Late October 2016, I found myself at a yoga retreat in Malibu, CA. Meals were included and I soon realized that coffee was not on the menu. There was the option to travel the 1.5 miles to the nearest Starbucks but I thought, ‘Hey, it’s only 10 days, let’s see how this goes.’


I think we can all foreshadow what was about to happen…


Day-one sans coffee.

9:00 am Me: One-hour mark of a 3.5 hour yoga practice. 
‘See, I don’t need coffee.’
12:00 pm Me: Post yoga class.
‘Yep, still just fine, just a little tired from the yoga but I don’t need coffee.’
1:30 pm Me: Lying on my bed in my room [possibly holding my head].
‘I’m feeling off, I just need this tiny nap -- I’m jet lagged, and I just did 3.5 hours of intense yoga. I will muscle through this headache.’
4:00 pm Me: Half an hour into the 3 hour afternoon practice. 
‘I think my head is going to explode, I don’t know if it’s from being inverted more than normal [lying to myself] or, if it’s from lack of caffeine. I’ll just let this pass.’
4:30 pm Me: In the midst of the 2nd yoga practice. [slight whimper]
‘Does anyone have any advil?.... Anyone.. please?’
5:00 pm Me: 25 minutes after administering headache meds. 
‘All is right in the world again!! I guess I should have taken an Advil sooner.’

Day-two without coffee.

* See Day-one.


By the third day, I had completely recovered from my coffee detox. Wow, who knew such a relatively small daily intake could have such a profound effect on me. Needless to say, I did not include in a coffee beverage for the entire 10 day period.


Upon my return, I was a bit apprehensive to indulge in a cup of java. I really did not want to risk going through the headache-of-the-century again. Every single morning, as my husband brewed this magical brew, I would breathe it in. I mean a really deep ujjayi pranayama -- yoga breathing style that helps calms the mind during challenging physical practices and, can be applied to any mental challenge in our lives.


Over the next 173 days, I continued to refrain from coffee. I’ll have to admit, that I have become borderline fearful of coffee now. I know it’s not the caffeine that concerns me -- as I do enjoy an ‘English Breakfast Black Tea’ from time to time. I have come to realize that it's the habits of coffee that I wanted (and still want) to abandon.


Now, I am definitely not saying that coffee is bad -- in fact, a quick google search gave me the ‘19 Good Health Reasons To Drink Coffee”.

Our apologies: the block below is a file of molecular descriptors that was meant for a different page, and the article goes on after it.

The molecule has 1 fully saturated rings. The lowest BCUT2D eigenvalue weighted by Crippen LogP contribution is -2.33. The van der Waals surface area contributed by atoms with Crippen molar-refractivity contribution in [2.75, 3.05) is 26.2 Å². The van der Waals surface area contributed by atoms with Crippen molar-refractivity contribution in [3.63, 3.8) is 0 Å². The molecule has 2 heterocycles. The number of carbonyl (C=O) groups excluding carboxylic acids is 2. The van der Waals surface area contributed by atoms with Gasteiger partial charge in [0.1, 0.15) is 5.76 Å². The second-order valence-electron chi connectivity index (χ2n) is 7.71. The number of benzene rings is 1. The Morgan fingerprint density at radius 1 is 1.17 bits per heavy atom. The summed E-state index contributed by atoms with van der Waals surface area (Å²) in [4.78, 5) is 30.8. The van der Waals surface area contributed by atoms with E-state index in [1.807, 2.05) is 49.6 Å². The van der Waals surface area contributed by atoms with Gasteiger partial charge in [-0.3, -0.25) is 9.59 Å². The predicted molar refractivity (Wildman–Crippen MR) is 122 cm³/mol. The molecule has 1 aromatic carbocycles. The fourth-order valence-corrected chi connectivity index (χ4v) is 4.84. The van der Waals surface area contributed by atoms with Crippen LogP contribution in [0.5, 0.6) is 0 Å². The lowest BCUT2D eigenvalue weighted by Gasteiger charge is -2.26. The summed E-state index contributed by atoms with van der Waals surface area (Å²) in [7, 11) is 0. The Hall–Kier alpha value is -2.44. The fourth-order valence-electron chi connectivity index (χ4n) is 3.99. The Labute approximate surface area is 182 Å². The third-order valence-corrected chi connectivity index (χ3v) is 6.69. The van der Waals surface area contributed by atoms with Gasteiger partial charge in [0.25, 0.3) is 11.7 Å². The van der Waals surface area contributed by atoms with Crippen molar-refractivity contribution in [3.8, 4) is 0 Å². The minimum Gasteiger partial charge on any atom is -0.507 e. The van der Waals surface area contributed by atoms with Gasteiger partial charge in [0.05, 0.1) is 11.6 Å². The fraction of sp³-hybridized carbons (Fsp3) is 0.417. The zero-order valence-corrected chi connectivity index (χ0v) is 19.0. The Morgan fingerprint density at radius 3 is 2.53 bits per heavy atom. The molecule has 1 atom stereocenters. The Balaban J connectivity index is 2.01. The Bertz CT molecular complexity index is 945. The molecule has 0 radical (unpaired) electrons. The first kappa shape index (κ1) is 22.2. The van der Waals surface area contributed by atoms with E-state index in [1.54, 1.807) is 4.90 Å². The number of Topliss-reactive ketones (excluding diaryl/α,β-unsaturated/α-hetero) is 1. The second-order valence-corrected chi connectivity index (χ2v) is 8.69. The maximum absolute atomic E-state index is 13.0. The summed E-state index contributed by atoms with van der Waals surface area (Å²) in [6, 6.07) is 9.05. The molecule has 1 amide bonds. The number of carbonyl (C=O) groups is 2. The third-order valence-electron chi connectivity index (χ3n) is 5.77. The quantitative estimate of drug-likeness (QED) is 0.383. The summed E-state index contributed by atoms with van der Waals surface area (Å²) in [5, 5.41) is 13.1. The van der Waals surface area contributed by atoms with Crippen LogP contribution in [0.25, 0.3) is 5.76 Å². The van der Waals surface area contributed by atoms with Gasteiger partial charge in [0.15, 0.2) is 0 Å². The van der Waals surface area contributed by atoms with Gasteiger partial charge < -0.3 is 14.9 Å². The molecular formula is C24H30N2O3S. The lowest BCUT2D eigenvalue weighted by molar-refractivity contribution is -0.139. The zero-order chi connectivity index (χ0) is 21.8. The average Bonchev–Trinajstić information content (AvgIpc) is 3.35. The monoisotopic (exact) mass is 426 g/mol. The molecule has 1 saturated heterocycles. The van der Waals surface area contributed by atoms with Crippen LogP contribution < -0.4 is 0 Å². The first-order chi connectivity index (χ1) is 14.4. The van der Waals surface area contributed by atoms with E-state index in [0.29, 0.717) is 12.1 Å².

For me, I started to feel like coffee owned me. It was the necessary 15-minute stop before work; it caused the scrambling for change in the most obscure reaches of my car; it lead to the additional financial support of the breath-freshening industry; and it served as that crucial afternoon pick-me-up when things weren’t going well.


Although these reasons may not sound like a cause to abstain, I began to see the similarities in my thought processes, or mindset, between coffee and when I used to smoke cigarettes. (Something I did for a short while a LONG time ago -- but that’s another story).  


So my friends, that is why (and how) I gave up coffee.


P.S. This date also marks the anniversary of 6 months since I removed meat, poultry, fish, and eggs from my diet for entirely different reasons. Check out my next blog.




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Healthy Recipes that don't taste like crap


Healthy Recipes that don't taste like crap

I experiment a lot with recipes. I am not a chef; I am not even enrolled in cooking school. I am simply trying to enjoy the monotonous task that cooking has become after my 20+ years of actually having to make meals on a regular basis.

I emphasize the word “experiment” -- as that is what some of my recipes fails look like. Yes, sometimes the dogs won’t even eat my creation. But don’t worry, there isn’t any room for those recipes here. Below you will only find tried, tested, and dog-worthy culinary delights:)

I have two specific parameters that MUST be met. First, they have to be healthy, and second, they have to be easy to make; a.k.a. relatively zero effort.

There are a few “themes” that I generally follow when I experiment;

  1. Something Old : “clean up” a regular family favourites

  2. Something New: something I have never tasted before

  3. Something formerly known as ‘gross’: I try to find a recipe for a food that I think is gross -- to try and learn to like it:)